Venous thrombosis is a major health issue around the world, particularly for Baby Boomers and those over 60.
Each year, there are more than 30,000 thrombosis episodes in Australia alone, with more than 5,000 people dying as a result of a blood clot. That’s more people than those killed in car accidents or as a result of road accidents. The number is much higher in the United States, impacting 900,000 people each year and claiming 100,000 lives.
In simple terms, thrombosis occurs when there is a blood clot in a vein or artery. This blocks regular blood flow and can cause a range of health problems and even death. The lifetime risk of a person developing deep vein (venous) thrombosis is about 8 per cent, however, by the time a person is 80, they have a one in 100 chance of experiencing it.
The two most common types of thrombosis are venous thromboembolism, where a blood clot forms deep in the veins, and pulmonary embolism, where a clot travels and lodges in the lungs.
Speaking to Starts at 60, Associate Professor Huyen Tran explained that although it is a serious health concern, it can be hard to notice symptoms.
“It’s important to stress that the symptoms can be very non-specific, meaning that if you get these symptoms, they can be a blood clot, but you can easily dismiss them for something else,” Tran explained. “It does need medical evaluation if you develop some of them and you have risk factors.”
Those with deep vein thrombosis are likely to notice a painful, swollen, discoloured and achy limb. It’s common for one leg to become bigger than the other. In some cases, patients will develop deep vein thrombosis following trauma to their limb, while others will notice changes after surgery or following periods where they weren’t active for long periods of time.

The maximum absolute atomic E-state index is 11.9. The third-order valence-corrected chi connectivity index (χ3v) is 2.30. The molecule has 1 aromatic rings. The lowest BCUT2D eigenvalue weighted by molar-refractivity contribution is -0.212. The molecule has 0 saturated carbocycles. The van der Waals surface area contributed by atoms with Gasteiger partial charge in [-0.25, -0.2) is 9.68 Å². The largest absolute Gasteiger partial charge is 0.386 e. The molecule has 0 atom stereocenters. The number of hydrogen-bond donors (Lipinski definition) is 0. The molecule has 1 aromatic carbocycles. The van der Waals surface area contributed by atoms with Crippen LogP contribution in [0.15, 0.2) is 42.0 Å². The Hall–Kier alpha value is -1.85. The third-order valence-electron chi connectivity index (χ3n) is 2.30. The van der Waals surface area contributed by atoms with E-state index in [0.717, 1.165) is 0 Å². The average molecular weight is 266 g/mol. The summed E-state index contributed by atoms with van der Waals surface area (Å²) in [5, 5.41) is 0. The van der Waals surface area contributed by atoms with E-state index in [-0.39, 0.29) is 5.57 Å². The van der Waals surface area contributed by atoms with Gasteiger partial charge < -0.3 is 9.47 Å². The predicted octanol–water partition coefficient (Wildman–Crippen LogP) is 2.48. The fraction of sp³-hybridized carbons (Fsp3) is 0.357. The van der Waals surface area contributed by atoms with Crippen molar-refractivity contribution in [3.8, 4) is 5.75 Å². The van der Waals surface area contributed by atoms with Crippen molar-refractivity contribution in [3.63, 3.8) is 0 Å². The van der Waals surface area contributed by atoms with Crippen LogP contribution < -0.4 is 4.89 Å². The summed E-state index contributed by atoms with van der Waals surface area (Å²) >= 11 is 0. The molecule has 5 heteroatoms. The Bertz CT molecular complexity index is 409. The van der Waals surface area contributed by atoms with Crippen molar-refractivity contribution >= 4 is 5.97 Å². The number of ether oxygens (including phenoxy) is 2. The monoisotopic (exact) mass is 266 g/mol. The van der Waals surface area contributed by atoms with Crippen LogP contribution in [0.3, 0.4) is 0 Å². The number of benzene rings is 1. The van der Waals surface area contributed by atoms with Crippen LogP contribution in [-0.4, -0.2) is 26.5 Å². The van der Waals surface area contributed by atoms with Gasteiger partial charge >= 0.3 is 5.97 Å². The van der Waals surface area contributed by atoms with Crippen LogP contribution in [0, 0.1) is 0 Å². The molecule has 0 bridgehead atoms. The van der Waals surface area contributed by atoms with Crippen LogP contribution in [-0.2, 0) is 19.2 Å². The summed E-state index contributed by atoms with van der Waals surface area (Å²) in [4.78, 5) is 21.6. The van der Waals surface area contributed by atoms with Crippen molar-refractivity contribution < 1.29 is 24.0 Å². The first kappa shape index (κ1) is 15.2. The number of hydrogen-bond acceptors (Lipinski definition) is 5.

“A combination of the risk factors plus some of those symptoms really warrants further medical evaluation,” Tran said.
In pulmonary embolism, the risk factors are similar, although patients may notice a different set of symptoms. These can range from shortness of breath and chest pain to coughing up blood, feeling dizzy and even collapsing. In rarer cases, people develop blood clots in unusual parts of the body such as the abdomen and neck. Those with pain or discomfort in these areas should seek medical treatment as soon as possible.
In addition to trauma and immobility, some patients on hormone replacement therapy can develop thrombosis, although it’s not as frequent as it used to be. While many people associate blood clots and thrombosis with air travel, it turns out it’s not as big a risk factor as people think it is.
“I thank airlines for the awareness of venous thrombosis but the evidence is that air travel is actually a very weak risk factor,” Tran said. “Your risk of having a blood clot in hospital is 100 times higher. In other words, we should be paying more attention to patients who’ve had symptoms after they’ve been to hospital, rather than them getting off an airplane.”
Weight gain and obesity is another risk factor, while maintaining a low BMI, keeping active and managing weight can help people avoid a clot. Outside of the hospital setting, the general risk of thrombosis is lower because people are keeping active and mobile. Things change in hospital because the routine is disrupted and people are spending a lot more time less active while they recovery from surgery and illness.
“The setting is very different in the hospital and when you’re in the hospital, we have procedures and guidelines in place to manage at-risk patients to minimise their risk of developing venous thrombosis,” Tran said. “Outside in the community, if they’re otherwise well and have never had blood clots before, then just keeping moving is the best thing people should do.”
When a patient is diagnosed, which usually occurs after a clinical assessment where they undergo a CT pulmonary angiogram or a ventilation and perfusion scan, health professionals will typically treat thrombosis with anticoagulation. Also known by the non-medical term of blood thinners, this process helps rebalance the clotting system. Health professionals also set up a rehabilitation program to get patients as fit and active as possible to avoid another clot.
If noticing any symptoms, it’s always advised to speak to a health professional as soon as possible, as blood clots can be deadly.
For more information about thrombosis, visit worldthrombosisday.org.